Q-Tip wants to put "new flavor in your ear." In the process, he hopes you feel the love, too. The rapper's engaging new album, The Renaissance, glows with loving, downright sunny sentiments often unheard these days in mainstream hip-hop - or any other urban style, for that matter.
With all the talk of hope surrounding the historic presidential election of Barack Obama, it seems appropriate that such an album landed in stores on Election Day.
"I felt the music needed to have a reawakening of the spirit," says Q-Tip, who plays the 9:30 Club in Washington on Sunday. "That's what music is supposed to be there for."
The former member of A Tribe Called Quest, one of rap's most celebrated groups, delivers one of the more fluid hip-hop albums to come out this year. But nine years, an eternity in hip-hop, have flown by since Q-Tip's last CD. That album, his 1999 gold-selling solo debut Amplified, spawned the hits "Vivrant Thing" and "Breathe and Stop."
Convoluted label politics (the rapper bounced around five labels in his time away) kept an official follow-up off store shelves.
His 2002 album, the musically ambitious Kamaal the Abstract, was almost released by Arista Records. Promotional copies were sent out, and the set garnered generally strong reviews. But at the last minute, the company decided to shelve the project. The suits thought Q-Tip's winding excursions into Beatles-influenced pop and Blue Note-style jazzy funk wouldn't generate sales.
But Q-Tip, whose real name is Jonathan Davis, was unhampered by his purgatorial situation with the label. He soon left, and his creativity flowered.
"I always stay creative, so my process is always ongoing," says the artist, who spoke last week from a tour stop in Austin, Texas. "It doesn't really stop or change too much. Things don't affect it."
Aqueous with jazz-kissed inflections, Q-Tip's style has remained mostly unchanged over the past 20 years. But without his down-to-earth rhyme partner, Phife Dawg of A Tribe Called Quest, the rapper's smart-alecky lines seem to melt more into the atmospheric arrangements. That was especially true on the commercialized Amplified and the spacious Kamaal. On Renaissance, as the upbeat music swells and recedes, underpinned by elastic bass lines, Q-Tip's nasally delivery is still accentual.
"I just wanted to do something that has a lot of musicality, a lot of melody," says the rapper, who comes off as shy and distant on the phone, nothing like his kinetic stage persona. "I wanted something that was thoughtful."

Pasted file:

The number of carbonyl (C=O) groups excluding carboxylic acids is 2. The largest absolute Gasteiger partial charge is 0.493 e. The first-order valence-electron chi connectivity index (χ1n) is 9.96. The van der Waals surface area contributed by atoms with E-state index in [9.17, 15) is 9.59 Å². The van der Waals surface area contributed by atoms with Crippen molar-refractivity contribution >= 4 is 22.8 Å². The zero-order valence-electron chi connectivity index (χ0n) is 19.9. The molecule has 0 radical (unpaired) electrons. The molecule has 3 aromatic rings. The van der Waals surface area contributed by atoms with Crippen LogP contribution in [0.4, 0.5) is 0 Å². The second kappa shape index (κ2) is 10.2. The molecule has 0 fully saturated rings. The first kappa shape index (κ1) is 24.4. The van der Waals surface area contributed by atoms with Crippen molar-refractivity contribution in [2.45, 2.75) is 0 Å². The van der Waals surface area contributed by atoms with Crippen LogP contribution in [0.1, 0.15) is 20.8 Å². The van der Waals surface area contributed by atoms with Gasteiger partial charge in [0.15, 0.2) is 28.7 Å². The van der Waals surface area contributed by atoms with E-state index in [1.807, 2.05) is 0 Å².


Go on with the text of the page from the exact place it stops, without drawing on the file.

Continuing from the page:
Q-Tip, who produced the 12-cut album, augmented the dusty samples and head-bobbing beats with live instrumentation. Guitarist Kurt Rosenwinkel especially adds inventive lines. The native New Yorker also recruits guest vocalists - Raphael Saadiq, D'Angelo, Amanda Diva and Norah Jones - to vary the textures and colors to his warm, laid-back grooves.
"A lot of the producers out there are not musicians, they're programmers," Q-Tip says. "They don't know much about melody and harmony, and I wanted to bring that back."
Lyrically, Q-Tip is hopeful about spiritual and romantic love without ever coming off as lame or didactic. He generally explores the dynamics of male-female relationships, eschewing the juvenile, bitter bickering usually heard in urban music.
On the first single, the wistful "Gettin' Up," he's charming and charismatic as he tries to woo his lady back. Over a funky, hissing syncopated beat on "Manwomanboogie," the rapper centers on the silliness of miscommunication between the sexes.
The lean, flexible music drives it all. That point is made clear by the album's cover art: Q-Tip is dapper in a concrete-gray, three-piece suit as he obscures his face with an MPC 2000XL sampler.
He says, "The music should be for emotion, not images. That's what I wanna do, you know: Make people feel some hope in music again."
if you go
See Q-Tip at 7 p.m. Sunday at the 9:30 Club, 815 V St. N.W. in Washington. Tickets are $32.50. Call 800-955-5566 or go to tickets.com.